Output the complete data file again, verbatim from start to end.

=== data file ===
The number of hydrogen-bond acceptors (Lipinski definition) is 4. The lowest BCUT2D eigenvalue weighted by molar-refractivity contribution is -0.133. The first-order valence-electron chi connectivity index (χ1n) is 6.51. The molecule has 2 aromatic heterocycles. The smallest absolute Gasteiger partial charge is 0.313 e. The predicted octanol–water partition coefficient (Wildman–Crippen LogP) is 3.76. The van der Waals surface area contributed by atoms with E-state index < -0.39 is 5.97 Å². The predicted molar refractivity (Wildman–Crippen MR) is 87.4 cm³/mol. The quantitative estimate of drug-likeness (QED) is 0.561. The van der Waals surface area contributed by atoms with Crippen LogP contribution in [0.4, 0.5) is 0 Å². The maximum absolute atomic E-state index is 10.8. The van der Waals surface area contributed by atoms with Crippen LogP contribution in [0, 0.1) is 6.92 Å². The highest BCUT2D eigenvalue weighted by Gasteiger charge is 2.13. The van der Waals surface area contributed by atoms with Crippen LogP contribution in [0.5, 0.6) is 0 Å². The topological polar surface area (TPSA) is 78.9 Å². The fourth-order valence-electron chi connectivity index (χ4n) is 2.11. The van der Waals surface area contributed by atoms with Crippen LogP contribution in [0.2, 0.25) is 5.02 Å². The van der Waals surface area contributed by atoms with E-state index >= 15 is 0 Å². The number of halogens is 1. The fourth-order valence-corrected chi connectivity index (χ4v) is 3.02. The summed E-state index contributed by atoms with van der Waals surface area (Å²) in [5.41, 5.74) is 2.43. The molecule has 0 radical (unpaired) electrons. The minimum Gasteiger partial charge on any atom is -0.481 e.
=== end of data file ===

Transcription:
The number of hydrogen-bond acceptors (Lipinski definition) is 4. The lowest BCUT2D eigenvalue weighted by molar-refractivity contribution is -0.133. The first-order valence-electron chi connectivity index (χ1n) is 6.51. The molecule has 2 aromatic heterocycles. The smallest absolute Gasteiger partial charge is 0.313 e. The predicted octanol–water partition coefficient (Wildman–Crippen LogP) is 3.76. The van der Waals surface area contributed by atoms with E-state index < -0.39 is 5.97 Å². The predicted molar refractivity (Wildman–Crippen MR) is 87.4 cm³/mol. The quantitative estimate of drug-likeness (QED) is 0.561. The van der Waals surface area contributed by atoms with Crippen LogP contribution in [0.4, 0.5) is 0 Å². The maximum absolute atomic E-state index is 10.8. The van der Waals surface area contributed by atoms with Crippen LogP contribution in [0, 0.1) is 6.92 Å². The highest BCUT2D eigenvalue weighted by Gasteiger charge is 2.13. The van der Waals surface area contributed by atoms with Crippen LogP contribution in [0.5, 0.6) is 0 Å². The topological polar surface area (TPSA) is 78.9 Å². The fourth-order valence-electron chi connectivity index (χ4n) is 2.11. The van der Waals surface area contributed by atoms with Crippen LogP contribution in [0.2, 0.25) is 5.02 Å². The van der Waals surface area contributed by atoms with E-state index >= 15 is 0 Å². The number of halogens is 1. The fourth-order valence-corrected chi connectivity index (χ4v) is 3.02. The summed E-state index contributed by atoms with van der Waals surface area (Å²) in [5.41, 5.74) is 2.43. The molecule has 0 radical (unpaired) electrons. The minimum Gasteiger partial charge on any atom is -0.481 e.